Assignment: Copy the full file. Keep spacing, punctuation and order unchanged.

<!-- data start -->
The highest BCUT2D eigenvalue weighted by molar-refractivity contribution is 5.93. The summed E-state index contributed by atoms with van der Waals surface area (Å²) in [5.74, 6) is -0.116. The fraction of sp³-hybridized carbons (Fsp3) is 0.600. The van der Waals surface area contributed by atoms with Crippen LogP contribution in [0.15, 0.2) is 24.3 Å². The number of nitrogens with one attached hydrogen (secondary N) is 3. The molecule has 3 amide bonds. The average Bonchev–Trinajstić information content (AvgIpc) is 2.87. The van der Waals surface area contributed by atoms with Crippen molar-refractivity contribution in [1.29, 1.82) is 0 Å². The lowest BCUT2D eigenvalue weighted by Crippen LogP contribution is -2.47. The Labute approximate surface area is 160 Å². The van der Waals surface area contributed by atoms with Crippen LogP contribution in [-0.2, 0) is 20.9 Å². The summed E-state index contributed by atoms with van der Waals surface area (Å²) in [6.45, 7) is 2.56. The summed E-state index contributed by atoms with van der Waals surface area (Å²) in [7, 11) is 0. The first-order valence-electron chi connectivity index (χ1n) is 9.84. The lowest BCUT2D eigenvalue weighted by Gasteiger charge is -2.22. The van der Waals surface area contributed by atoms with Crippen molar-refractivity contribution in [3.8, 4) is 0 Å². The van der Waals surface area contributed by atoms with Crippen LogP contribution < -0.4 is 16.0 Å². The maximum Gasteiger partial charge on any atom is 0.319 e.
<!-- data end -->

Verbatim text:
The highest BCUT2D eigenvalue weighted by molar-refractivity contribution is 5.93. The summed E-state index contributed by atoms with van der Waals surface area (Å²) in [5.74, 6) is -0.116. The fraction of sp³-hybridized carbons (Fsp3) is 0.600. The van der Waals surface area contributed by atoms with Crippen LogP contribution in [0.15, 0.2) is 24.3 Å². The number of nitrogens with one attached hydrogen (secondary N) is 3. The molecule has 3 amide bonds. The average Bonchev–Trinajstić information content (AvgIpc) is 2.87. The van der Waals surface area contributed by atoms with Crippen molar-refractivity contribution in [1.29, 1.82) is 0 Å². The lowest BCUT2D eigenvalue weighted by Crippen LogP contribution is -2.47. The Labute approximate surface area is 160 Å². The van der Waals surface area contributed by atoms with Crippen LogP contribution in [-0.2, 0) is 20.9 Å². The summed E-state index contributed by atoms with van der Waals surface area (Å²) in [6.45, 7) is 2.56. The summed E-state index contributed by atoms with van der Waals surface area (Å²) in [7, 11) is 0. The first-order valence-electron chi connectivity index (χ1n) is 9.84. The lowest BCUT2D eigenvalue weighted by Gasteiger charge is -2.22. The van der Waals surface area contributed by atoms with Crippen molar-refractivity contribution in [3.8, 4) is 0 Å². The van der Waals surface area contributed by atoms with Crippen LogP contribution < -0.4 is 16.0 Å². The maximum Gasteiger partial charge on any atom is 0.319 e.